12. RESPONSIBLE CONSUMPTION AND PRODUCTION

Scientists Unearth Primordial Photoredox Catalyst

Scientists Unearth Primordial Photoredox Catalyst
Written by ZJbTFBGJ2T

Scientists Unearth Primordial Photoredox Catalyst  SciTechDaily

Scientists Unearth Primordial Photoredox Catalyst

Nitrogen-doped graphite catalyzes reactions to give early biomolecules.

The sun, pivotal in powering the first biochemical molecules on Earth, facilitated crucial reactions along with catalysts that sped up chemical processes. A group of researchers has recently demonstrated that a substance derived from the interaction of ammonia and methane plasma has the potential to harness light energy to facilitate amine-to-imine transformations.

Introduction

This mechanism could have been a significant contributor to the formation of the earliest biomolecules. The findings were recently published in the journal Angewandte Chemie.

Background

Between three and four billion years ago, on primordial Earth, the first biomolecules were being formed prior to an explosion of life. These early chemical reactions, however, required catalysts. Xinchen Wang and a team of researchers from Fuzhou University in China have discovered that the primordial atmosphere itself could have served as a source for these catalysts.

Experimental Procedure

Using methane and ammonia gases, which were most likely present in the hot gas mixture shrouding the world in the Archean age, the team used chemical vapor deposition to produce nitrogenous carbon compounds as possible catalysts. They found that, in a reaction chamber, molecules condensed out of an ammonia and methane plasma onto a surface, quickly growing to form a solid nitrogenous carbon polymer similar to nitrogen-doped graphite.

Results and Discussion

As the team observed, the irregularly incorporated nitrogen atoms gave this polymer catalytically active sites and an electron structure that enabled it to be excited by light. The researchers then turned to proving the extent to which the substance could reduce or oxidize other substances under the effect of light.

Implications and Significance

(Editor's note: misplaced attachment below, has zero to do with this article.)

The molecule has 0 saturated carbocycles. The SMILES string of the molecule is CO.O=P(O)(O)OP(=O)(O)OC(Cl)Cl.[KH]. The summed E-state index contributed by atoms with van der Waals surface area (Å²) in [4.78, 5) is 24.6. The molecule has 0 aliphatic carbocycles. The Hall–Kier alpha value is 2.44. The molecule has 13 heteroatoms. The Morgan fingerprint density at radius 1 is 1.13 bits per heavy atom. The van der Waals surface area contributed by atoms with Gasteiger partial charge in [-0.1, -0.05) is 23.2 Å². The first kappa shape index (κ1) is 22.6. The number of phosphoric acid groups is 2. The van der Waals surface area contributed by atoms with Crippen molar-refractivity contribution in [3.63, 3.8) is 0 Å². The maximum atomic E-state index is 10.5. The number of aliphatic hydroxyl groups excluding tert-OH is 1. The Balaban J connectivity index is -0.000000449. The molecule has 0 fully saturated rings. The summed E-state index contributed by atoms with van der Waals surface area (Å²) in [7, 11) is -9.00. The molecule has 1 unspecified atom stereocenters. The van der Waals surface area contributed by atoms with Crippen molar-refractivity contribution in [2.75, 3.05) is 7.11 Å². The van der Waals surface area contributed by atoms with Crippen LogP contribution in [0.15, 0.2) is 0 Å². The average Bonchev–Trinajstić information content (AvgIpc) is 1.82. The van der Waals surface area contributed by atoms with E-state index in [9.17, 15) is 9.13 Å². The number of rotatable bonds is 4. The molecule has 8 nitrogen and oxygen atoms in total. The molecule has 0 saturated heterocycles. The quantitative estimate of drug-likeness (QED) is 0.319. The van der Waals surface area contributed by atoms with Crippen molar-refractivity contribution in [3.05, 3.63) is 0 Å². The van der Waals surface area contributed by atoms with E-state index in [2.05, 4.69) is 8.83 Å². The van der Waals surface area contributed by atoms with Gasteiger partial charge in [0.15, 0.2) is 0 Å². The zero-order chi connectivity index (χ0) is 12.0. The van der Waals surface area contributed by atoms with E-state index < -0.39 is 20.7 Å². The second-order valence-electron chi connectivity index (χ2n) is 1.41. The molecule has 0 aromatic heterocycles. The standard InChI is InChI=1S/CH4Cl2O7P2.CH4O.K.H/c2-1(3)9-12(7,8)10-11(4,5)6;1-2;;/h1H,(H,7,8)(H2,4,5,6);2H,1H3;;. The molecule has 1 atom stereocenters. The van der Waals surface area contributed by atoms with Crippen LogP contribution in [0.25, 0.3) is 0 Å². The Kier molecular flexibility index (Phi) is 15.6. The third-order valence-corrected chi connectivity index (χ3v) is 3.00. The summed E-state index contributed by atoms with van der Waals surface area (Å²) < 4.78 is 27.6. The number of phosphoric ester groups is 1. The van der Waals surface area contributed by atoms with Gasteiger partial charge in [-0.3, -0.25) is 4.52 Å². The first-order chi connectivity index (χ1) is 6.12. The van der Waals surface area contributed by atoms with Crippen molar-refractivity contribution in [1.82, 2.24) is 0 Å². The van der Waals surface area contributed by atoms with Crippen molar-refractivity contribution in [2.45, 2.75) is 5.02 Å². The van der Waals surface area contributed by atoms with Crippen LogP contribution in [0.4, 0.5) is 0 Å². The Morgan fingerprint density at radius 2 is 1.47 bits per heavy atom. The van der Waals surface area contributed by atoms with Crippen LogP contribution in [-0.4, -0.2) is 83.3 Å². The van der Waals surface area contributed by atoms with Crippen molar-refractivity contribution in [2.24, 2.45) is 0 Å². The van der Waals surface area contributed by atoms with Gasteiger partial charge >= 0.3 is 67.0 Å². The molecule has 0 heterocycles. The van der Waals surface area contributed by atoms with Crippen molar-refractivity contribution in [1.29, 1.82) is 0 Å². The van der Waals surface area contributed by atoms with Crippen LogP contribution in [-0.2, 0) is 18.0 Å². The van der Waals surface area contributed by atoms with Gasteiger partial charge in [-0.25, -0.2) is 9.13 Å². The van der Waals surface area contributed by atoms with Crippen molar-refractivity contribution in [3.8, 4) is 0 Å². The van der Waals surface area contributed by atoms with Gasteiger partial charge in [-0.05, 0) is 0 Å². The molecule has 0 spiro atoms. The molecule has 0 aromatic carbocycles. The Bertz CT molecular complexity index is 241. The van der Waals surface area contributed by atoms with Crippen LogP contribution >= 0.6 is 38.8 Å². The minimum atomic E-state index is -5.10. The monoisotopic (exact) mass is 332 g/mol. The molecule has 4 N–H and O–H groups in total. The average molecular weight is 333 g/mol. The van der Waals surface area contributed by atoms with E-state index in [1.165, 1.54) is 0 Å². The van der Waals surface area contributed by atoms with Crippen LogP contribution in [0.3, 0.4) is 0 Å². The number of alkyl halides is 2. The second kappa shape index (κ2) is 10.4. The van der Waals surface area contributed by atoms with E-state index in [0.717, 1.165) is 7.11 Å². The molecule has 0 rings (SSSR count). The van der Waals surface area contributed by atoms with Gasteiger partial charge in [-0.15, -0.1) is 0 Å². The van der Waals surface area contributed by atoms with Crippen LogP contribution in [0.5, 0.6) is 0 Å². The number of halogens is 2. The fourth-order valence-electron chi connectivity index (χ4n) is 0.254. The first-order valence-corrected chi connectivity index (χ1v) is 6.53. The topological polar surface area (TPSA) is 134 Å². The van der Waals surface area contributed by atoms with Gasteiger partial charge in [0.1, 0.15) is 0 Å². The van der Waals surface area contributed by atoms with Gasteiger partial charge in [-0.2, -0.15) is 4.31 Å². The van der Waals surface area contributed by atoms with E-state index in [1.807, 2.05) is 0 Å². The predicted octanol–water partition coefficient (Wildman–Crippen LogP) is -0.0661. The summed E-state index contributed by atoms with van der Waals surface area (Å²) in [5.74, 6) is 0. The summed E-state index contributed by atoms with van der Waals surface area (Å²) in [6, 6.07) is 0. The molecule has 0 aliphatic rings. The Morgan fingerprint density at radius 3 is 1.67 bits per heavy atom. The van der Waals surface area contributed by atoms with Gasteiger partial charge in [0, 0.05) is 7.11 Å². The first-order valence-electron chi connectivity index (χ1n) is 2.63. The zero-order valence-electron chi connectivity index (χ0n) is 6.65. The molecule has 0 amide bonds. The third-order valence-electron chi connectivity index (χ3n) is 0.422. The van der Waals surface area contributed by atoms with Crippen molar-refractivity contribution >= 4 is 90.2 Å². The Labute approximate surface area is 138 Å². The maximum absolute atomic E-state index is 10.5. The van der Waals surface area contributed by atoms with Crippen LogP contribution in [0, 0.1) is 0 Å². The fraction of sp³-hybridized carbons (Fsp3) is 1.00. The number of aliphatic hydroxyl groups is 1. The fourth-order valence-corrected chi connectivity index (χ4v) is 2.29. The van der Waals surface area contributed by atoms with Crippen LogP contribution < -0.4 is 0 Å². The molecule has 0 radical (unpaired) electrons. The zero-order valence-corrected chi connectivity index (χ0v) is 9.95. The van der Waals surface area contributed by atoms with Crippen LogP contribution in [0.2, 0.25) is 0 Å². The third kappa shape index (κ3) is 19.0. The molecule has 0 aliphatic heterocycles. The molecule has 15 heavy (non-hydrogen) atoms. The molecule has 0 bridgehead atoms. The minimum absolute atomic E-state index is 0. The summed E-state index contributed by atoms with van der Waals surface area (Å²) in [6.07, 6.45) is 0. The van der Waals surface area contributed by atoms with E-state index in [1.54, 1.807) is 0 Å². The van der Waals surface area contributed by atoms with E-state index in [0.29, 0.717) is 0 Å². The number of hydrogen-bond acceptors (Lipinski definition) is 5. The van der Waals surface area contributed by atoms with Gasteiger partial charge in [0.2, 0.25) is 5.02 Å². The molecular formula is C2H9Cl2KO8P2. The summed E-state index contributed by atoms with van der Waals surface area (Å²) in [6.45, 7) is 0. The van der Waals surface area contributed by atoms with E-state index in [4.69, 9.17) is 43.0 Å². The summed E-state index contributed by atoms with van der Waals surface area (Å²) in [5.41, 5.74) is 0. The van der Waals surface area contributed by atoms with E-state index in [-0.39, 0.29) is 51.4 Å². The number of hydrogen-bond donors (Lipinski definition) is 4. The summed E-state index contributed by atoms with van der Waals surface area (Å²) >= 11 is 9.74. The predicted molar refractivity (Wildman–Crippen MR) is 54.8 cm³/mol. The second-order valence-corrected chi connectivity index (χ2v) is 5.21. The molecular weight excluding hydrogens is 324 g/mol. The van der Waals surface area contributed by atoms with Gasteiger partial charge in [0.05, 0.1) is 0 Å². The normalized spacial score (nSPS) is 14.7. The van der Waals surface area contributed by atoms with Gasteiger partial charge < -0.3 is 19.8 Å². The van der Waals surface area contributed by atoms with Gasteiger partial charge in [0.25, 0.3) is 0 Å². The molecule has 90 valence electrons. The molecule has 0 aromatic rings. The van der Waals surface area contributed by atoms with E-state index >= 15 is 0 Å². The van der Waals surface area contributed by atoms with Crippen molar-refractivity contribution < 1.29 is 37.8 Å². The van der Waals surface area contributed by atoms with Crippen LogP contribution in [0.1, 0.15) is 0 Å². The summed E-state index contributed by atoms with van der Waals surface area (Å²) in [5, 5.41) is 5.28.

One of the most significant reactions on early Earth may have been imine formation. Imines, also referred to as Schiff bases, are a dehydrogenated form of amines, compounds composed of carbon, nitrogen, and hydrogen. Many chemists assume that, on primordial Earth, imines may have served in the formation of the first hereditary molecules of ribonucleic acid (RNA). Wang and his team could show that their plasma-generated catalyst can convert amines to imines using nothing other than sunlight.

The team says that carbon nitride-based photocatalysts, such as the plasma-generated substance, could have lasted for millions of years and produced important chemical intermediates. In addition, they could also have served as a source of carbon- and nitrogen-containing compounds. By demonstrating that it is possible to produce such a catalyst using only the gases and conditions present in the atmosphere of early Earth, the study sheds new light on the possible evolutionary path taken by biomolecules.

Conclusion

The study highlights the potential role of nitrogen-doped graphite as a catalyst for early biomolecule formation. This research aligns with several Sustainable Development Goals (SDGs), including SDG 7 (Affordable and Clean Energy) and SDG 9 (Industry, Innovation, and Infrastructure). The findings contribute to our understanding of the origins of life on Earth and provide insights into the development of sustainable catalytic processes.

References

Reference: “Plasma-Enhanced Chemical-Vapor-Deposition Synthesis of Photoredox-Active Nitrogen-Doped Carbon from NH3 and CH4 Gases” by Yan Wang, Yuanxing Fang, Yankun Wang, Haisu Wu, Masakazu Anpo, Jimmy C. Yu and Xinchen Wang, 22 June 2023, Angewandte Chemie International Edition.
DOI: 10.1002/anie.202307236

Funding